After nearly forty years spent in ministering to the needs of suffering mankind, Dr. Edmund C. Park, of Flora, Illinois, has practically retired from the practice of his profession and is now living a semi-retired life on his handsome farm in Clay county. During the Doctor's long and useful career he has been physician, soldier, merchant and agriculturist, and at all times a public-spirited citizen, and no one has the confidence and esteem of his fellow men in a greater degree. Dr. Park was born in South Carolina, October 18, 1836, and is a son of Edmund C. and Susan M. (Wilkins) Park, both born in that state.

Thomas Park, the grandfather of the Doctor, was a prominent educator and occupied a chair in Columbia College, Columbia, South Carolina, where he died, and where he was the owner of a large plantation and a number of slaves. His son, the father of our subject, was educated to be a physician, and in 1840, with his wife and children, came to Illinois, settling at Greenville, Bond county, where he practiced medicine until 1849. Dr. Park then started for California, having contracted the gold fever, and with eight other adventurous souls started to cross the country overland. When the little party was near Independence, Missouri, however, the cholera plague struck their camp and three of the party, including Dr. Park's father, passed away, the lad then being only thirteen years of age. He was left alone with his mother, who was the daughter of Samuel Wilkins, a native of South Carolina and a Missionary Baptist missionary and preacher for many years. He moved to Illinois in 1844 and entered land, but only


remained a short time, returning to his native state, where his death occurred.

The early education of Edmund C. Park was secured in the schools of Greenville, Illinois, where he had as a schoolmate the late Robert Ingersoll. After the death of his father he went to California, but did not remain long in that state, returning by way of the Isthmus. While on the return journey, and in Havana, Cuba, he witnessed the public execution of Narciso Lopez, the Spanish-American filibuster, who after a career marked by murder and revolutionary activities was put to death September 2, 1851. On his return to Illinois, Dr. Park took up the study of medicine under the tuition of his uncle, Dr. C. K. Hender, of Olney, and he subsequently entered the Chicago Medical College, being graduated therefrom. He began practice in LaClede, Illinois, where the outbreak of the Civil war found him, and in 1862 he gave up his practice to answer the call for volunteers. Becoming first lieutenant of Company H, Sixty-second Regiment, Illinois Volunteer Infantry, he was soon promoted to the rank of captain and detailed to hospital duty. He served with distinction with the same organization until the close of the war, having an honorable record for faithful, cheerful and capable service, and then returned to LaClede to pick up the broken threads and resume his practice where he had left off. In 1872 Dr. Park moved to Flora, and there began a practice that lasted for something like forty years, during which time he gained the affection and confidence of his fellow men in an exceptional degree. Known as an experienced physician and surgeon, and as a man who had served his country, his practice was large from the start, but each year found him widening his circle of patients, acquaintances and friends, and when he decided that he had completed his duty and that he had earned a rest from his labors the community expressed their regret in no uncertain terms. During five years the Doctor was the proprietor of a pharmacy, but of this he also disposed, and he is now living practically retired, the greater part of his attention being given to apple raising. He has been deservedly successful in a material way, and in addition to his large farm is the owner of considerable city property in Flora. Always conscientious in regard to public duty, Dr. Park has been called upon to fill various offices, and he is now acting very capably as county coroner. He has been stanch in his support of Republican principles, and the leaders of the party in Southern Illinois consider him one of their valuable workers. For many years a Mason, he belongs to LaClede Lodge and Chapter, being past master of the former and having represented it in Chicago more than forty years ago. He and his family attend the Presbyterian church, and all are well known in religious and charitable circles.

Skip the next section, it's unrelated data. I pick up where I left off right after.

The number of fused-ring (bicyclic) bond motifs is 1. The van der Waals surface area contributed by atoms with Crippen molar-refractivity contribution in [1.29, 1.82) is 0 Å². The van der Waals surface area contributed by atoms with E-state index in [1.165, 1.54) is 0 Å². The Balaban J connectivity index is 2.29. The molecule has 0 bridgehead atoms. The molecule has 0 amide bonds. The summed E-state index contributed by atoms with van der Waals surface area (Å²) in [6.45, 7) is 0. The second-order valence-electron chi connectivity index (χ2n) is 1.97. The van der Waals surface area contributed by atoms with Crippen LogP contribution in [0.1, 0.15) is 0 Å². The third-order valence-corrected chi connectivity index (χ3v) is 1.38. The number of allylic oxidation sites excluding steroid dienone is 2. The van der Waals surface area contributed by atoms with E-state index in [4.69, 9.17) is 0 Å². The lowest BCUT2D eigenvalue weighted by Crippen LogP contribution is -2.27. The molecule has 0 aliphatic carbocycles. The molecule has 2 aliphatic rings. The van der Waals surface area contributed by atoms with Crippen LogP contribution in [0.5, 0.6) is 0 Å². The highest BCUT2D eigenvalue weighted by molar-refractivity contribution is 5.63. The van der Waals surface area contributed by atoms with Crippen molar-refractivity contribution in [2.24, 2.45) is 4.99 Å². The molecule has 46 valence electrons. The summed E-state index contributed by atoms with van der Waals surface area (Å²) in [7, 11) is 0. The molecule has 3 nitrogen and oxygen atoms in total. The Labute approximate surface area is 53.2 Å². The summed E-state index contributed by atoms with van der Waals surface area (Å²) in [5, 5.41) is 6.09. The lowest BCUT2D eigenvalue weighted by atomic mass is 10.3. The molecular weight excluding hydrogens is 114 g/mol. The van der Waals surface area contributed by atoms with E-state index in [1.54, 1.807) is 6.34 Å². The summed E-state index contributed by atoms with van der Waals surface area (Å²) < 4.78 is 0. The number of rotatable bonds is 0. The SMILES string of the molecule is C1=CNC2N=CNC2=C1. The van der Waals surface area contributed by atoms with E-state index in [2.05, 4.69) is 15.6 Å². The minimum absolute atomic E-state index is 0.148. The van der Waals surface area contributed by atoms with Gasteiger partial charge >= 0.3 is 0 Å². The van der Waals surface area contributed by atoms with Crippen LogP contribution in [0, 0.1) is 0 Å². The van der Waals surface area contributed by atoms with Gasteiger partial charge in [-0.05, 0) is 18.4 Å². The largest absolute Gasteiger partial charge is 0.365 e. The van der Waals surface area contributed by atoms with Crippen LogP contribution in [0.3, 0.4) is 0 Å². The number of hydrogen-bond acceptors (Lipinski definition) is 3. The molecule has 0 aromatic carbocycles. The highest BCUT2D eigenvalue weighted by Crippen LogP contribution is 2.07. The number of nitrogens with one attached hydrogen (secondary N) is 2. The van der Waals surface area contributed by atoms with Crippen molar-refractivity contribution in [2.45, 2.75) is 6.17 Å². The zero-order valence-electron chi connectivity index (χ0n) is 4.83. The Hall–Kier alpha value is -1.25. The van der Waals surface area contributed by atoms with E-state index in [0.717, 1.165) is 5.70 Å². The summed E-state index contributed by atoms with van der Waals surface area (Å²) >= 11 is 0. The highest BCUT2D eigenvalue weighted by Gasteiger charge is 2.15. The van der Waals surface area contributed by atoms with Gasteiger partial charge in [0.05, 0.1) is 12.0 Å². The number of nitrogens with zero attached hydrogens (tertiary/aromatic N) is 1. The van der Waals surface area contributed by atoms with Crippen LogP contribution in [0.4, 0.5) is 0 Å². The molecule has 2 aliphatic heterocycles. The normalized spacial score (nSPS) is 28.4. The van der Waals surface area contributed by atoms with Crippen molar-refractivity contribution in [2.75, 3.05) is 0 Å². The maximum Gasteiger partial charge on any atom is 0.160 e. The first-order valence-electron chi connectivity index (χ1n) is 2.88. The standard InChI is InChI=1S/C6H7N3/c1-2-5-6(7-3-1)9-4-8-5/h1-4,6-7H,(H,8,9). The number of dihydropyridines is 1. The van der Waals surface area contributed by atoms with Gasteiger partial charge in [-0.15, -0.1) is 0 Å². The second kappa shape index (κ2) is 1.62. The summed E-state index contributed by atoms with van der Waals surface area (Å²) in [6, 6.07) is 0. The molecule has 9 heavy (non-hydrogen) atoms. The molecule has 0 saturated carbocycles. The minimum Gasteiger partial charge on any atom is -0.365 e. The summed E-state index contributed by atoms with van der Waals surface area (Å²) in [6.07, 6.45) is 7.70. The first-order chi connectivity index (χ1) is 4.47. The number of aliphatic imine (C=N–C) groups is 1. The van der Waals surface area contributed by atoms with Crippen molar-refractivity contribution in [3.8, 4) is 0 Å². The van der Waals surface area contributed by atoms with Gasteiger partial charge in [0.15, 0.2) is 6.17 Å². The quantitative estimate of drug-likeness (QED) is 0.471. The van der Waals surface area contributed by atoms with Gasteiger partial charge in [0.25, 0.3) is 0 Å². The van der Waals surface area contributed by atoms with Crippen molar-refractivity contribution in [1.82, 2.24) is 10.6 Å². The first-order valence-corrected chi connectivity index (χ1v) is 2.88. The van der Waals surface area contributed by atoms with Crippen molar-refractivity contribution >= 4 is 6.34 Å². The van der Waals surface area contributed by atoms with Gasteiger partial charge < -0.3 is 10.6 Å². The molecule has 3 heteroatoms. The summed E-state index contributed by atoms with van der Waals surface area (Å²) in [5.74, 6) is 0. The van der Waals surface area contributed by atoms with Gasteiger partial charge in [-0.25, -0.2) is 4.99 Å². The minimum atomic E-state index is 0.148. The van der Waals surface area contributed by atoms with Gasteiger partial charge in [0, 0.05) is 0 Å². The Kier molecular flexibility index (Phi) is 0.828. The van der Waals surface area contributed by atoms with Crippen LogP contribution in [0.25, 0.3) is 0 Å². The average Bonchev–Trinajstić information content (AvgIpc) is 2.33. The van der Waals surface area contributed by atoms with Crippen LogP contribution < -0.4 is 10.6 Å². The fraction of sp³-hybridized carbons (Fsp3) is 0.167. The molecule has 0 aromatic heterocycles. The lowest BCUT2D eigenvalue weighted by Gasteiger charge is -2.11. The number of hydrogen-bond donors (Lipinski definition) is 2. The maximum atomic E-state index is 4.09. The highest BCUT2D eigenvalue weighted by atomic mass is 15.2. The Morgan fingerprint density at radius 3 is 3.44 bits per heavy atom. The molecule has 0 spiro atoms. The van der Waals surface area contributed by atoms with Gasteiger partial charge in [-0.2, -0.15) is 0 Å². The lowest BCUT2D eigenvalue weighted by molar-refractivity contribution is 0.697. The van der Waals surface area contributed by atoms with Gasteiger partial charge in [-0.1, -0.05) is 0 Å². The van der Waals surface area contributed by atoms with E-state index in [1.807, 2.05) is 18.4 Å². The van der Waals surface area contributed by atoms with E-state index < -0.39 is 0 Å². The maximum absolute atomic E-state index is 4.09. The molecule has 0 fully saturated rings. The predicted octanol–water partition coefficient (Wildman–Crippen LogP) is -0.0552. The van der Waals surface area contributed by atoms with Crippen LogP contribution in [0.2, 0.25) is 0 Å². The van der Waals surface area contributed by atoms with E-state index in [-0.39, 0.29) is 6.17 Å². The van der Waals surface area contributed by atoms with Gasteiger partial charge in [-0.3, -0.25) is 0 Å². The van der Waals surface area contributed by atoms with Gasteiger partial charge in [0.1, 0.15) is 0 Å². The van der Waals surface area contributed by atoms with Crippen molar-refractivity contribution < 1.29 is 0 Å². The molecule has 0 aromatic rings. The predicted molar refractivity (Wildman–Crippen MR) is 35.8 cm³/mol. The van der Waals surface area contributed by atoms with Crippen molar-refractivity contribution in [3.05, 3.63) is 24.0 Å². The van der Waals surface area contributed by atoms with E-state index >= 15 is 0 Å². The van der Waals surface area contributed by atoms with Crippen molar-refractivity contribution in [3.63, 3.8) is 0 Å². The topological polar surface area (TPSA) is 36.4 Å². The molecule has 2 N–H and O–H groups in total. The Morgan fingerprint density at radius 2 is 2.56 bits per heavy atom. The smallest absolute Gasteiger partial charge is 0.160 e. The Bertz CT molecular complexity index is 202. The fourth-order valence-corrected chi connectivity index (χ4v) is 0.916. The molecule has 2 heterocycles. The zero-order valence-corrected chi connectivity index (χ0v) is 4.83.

In 1857 Dr. Park was united in marriage with Miss Emma Dowler, daughter of Frank Dowler, an early settler of Indiana, who later moved to Fayette county, Illinois, being a merchant at the time of his death in Vandalia. Mrs. Park died in 1896, having been the mother of four children, as follows: Emma Lula, who is living with her father and acting as his housekeeper during his declining years; Kate, who married William J. Selby and resides in Flora; Marion, deceased, who married Samuel Norwood, of South Carolina, and was living in that state at the time of her death; and Dr. Edmund C., Jr., who now has an excellent practice in Chicago, and who was for fifteen years one of Flora's best known professional men.

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